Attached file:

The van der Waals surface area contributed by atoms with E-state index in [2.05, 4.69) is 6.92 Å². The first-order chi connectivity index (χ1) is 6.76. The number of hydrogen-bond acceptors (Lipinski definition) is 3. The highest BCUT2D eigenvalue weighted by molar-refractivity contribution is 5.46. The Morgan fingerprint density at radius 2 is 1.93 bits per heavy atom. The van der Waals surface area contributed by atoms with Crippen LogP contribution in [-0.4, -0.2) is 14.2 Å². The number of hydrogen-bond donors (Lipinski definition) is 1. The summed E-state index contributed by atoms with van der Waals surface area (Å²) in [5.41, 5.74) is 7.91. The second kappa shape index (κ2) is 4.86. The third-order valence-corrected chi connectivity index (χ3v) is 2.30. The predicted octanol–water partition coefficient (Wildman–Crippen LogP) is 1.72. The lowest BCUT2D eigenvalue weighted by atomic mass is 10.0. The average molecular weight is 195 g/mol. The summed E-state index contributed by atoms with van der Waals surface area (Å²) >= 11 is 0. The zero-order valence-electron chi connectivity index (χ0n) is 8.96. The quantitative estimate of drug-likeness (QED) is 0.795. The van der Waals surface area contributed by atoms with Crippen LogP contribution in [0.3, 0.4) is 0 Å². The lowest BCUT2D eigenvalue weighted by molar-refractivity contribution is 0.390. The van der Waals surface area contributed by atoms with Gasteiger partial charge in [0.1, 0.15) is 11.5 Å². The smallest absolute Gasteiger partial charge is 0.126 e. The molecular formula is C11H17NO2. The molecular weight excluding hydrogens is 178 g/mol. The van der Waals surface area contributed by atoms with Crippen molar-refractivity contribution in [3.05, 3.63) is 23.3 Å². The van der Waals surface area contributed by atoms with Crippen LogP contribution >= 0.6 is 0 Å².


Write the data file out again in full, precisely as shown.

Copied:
The van der Waals surface area contributed by atoms with E-state index in [2.05, 4.69) is 6.92 Å². The first-order chi connectivity index (χ1) is 6.76. The number of hydrogen-bond acceptors (Lipinski definition) is 3. The highest BCUT2D eigenvalue weighted by molar-refractivity contribution is 5.46. The Morgan fingerprint density at radius 2 is 1.93 bits per heavy atom. The van der Waals surface area contributed by atoms with Crippen LogP contribution in [-0.4, -0.2) is 14.2 Å². The number of hydrogen-bond donors (Lipinski definition) is 1. The summed E-state index contributed by atoms with van der Waals surface area (Å²) in [5.41, 5.74) is 7.91. The second kappa shape index (κ2) is 4.86. The third-order valence-corrected chi connectivity index (χ3v) is 2.30. The predicted octanol–water partition coefficient (Wildman–Crippen LogP) is 1.72. The lowest BCUT2D eigenvalue weighted by atomic mass is 10.0. The average molecular weight is 195 g/mol. The summed E-state index contributed by atoms with van der Waals surface area (Å²) >= 11 is 0. The zero-order valence-electron chi connectivity index (χ0n) is 8.96. The quantitative estimate of drug-likeness (QED) is 0.795. The van der Waals surface area contributed by atoms with Crippen LogP contribution in [0.3, 0.4) is 0 Å². The lowest BCUT2D eigenvalue weighted by molar-refractivity contribution is 0.390. The van der Waals surface area contributed by atoms with Gasteiger partial charge in [0.1, 0.15) is 11.5 Å². The smallest absolute Gasteiger partial charge is 0.126 e. The molecular formula is C11H17NO2. The molecular weight excluding hydrogens is 178 g/mol. The van der Waals surface area contributed by atoms with Crippen molar-refractivity contribution in [3.05, 3.63) is 23.3 Å². The van der Waals surface area contributed by atoms with Crippen LogP contribution >= 0.6 is 0 Å².